Proud Timorese are fed up with Canberra's bullying


June 15, 2010

While generous in spirit, Australia's actions are clumsy and misguided.

THE handover of two Chinese patrol boats to East Timor last week represents not only a failure of maritime surveillance arrangements between Canberra and Dili, but a larger failure of Australian policy towards its newest northern neighbour.

For six years - between 2002 and 2008 - Canberra tried to persuade East Timor to join the South Pacific patrol boat program, in which Australian ships patrol the seas of neighbouring countries on their behalf. This arrangement comes with many strings attached, including Australians remaining in overall command and all communications being routed through Australia, thus ensuring that Canberra has access to all intelligence gathered.

This clumsy, almost post-colonial, effort to tie East Timor to an arrangement in which it would be required to cede sovereignty led Dili to look elsewhere for a supplier. China was only too willing to seize that opportunity, selling the boats with no conditions and thus giving new meaning to the whole notion of gunboat diplomacy.

Relationships are often fractious, even between friends, and this is very much the case between Australia and East Timor at the moment. The problem is not at a grassroots level: ordinary Timorese and Australians have a long history of living and even dying together. They share intimate friendships. Australian volunteers are many and highly valued.

But relations between our two governments are generally poor, primarily because Australia and East Timor often do not see eye to eye on matters of importance, and Canberra often turns a deaf ear to our interests and pursues only its own.

We have had long disagreements over the Timor Sea, for instance, and the oil and gas wealth that lies beneath it. Since East Timor gained independence in 2002, negotiations on this score have been very difficult and at times acrimonious.

As a rich, developed nation, Australia is viewed by many East Timorese as being mean-spirited and even treacherous when it tries to get more Timor Sea wealth than it deserves. Don't forget that 50 per cent of Timorese live on just a dollar a day.

Australian development assistance is another source of friction. While it is viewed as being generous and useful in spirit, it often comes across as self-interested and misguided in practice.

It is certainly true that Australia funds a range of useful projects in rural areas, including water and sanitation, specialist eye doctors, and the Marketplace Through Peace Dividend Trust, among others. But in the areas of justice reform, public financial management and infrastructure development, AusAID funds massive projects costing tens of millions of dollars a year and almost nothing is achieved. Meanwhile, the agents of Australian aid efforts - the ''development consultants'' - get rich quick and return to Australia.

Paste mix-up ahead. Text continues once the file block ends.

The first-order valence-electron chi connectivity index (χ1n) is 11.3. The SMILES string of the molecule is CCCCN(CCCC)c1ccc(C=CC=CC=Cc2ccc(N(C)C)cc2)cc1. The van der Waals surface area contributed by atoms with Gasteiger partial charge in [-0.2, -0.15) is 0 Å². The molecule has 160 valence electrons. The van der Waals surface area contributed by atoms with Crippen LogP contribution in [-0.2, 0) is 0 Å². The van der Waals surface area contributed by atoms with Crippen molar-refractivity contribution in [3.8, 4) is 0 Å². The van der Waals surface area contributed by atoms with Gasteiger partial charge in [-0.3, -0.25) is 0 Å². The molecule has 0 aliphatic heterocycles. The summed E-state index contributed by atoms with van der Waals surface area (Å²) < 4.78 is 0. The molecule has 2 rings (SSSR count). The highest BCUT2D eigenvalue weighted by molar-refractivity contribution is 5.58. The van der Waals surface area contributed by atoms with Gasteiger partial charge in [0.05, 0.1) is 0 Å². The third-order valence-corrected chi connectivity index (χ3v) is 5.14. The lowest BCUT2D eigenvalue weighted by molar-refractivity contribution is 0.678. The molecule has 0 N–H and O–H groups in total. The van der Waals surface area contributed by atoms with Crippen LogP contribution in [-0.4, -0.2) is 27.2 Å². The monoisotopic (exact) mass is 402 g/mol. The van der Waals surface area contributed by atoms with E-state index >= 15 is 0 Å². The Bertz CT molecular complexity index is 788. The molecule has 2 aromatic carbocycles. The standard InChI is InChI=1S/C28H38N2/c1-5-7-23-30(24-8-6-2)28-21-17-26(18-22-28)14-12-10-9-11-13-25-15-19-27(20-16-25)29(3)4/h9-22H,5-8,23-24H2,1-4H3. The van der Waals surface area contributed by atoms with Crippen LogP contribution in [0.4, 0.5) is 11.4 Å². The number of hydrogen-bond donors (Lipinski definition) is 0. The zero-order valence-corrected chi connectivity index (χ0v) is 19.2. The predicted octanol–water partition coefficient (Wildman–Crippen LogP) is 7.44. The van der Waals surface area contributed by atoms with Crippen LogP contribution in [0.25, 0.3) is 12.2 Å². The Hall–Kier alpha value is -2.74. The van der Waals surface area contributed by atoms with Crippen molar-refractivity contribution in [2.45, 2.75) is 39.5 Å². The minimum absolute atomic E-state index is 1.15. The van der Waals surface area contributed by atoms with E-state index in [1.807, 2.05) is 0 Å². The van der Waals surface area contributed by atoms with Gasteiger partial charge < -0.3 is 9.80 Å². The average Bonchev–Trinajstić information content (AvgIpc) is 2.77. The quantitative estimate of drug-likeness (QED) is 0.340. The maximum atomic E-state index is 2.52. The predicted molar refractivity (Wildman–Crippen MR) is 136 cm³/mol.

As President Jose Ramos Horta said in a letter to Australian ambassador Peter Heyward last Wednesday, ''the vast majority of donor aid spent on Timor-Leste is not spent in Timor-Leste [but] is spent on consultants, study missions, reports and recommendations''.

Finally, there are many things going on in East Timor that ordinary people are not happy about. Corruption is a problem and accountability is at an all-time low. Yet when civil society seeks assistance from the Australian embassy to try to deal with these kinds of problems, the embassy remains mute and does little or nothing to help.

Australia has regional hegemony and, as such, when it acts in its interests it often comes across as a bully. When a friend bullies a friend, it can result in a real grudge match. As with forlorn lovers, the vindictiveness can become self-defeating. But try to understand us Timorese. We only became independent eight years ago. We are poor, yes, but proud and determined. We managed to successfully free ourselves from a massive and oppressive dictatorship.

We don't like being pushed around. Even if we think we might lose the fight, we will still fight it.

Australia may view this as irrational, but for all of us in East Timor who have suffered from horrible violence in the past, it's a matter of national pride.

Jose Belo is editor-in-chief of the Dili-based newspaper Tempo Semanal.

Source: National Times

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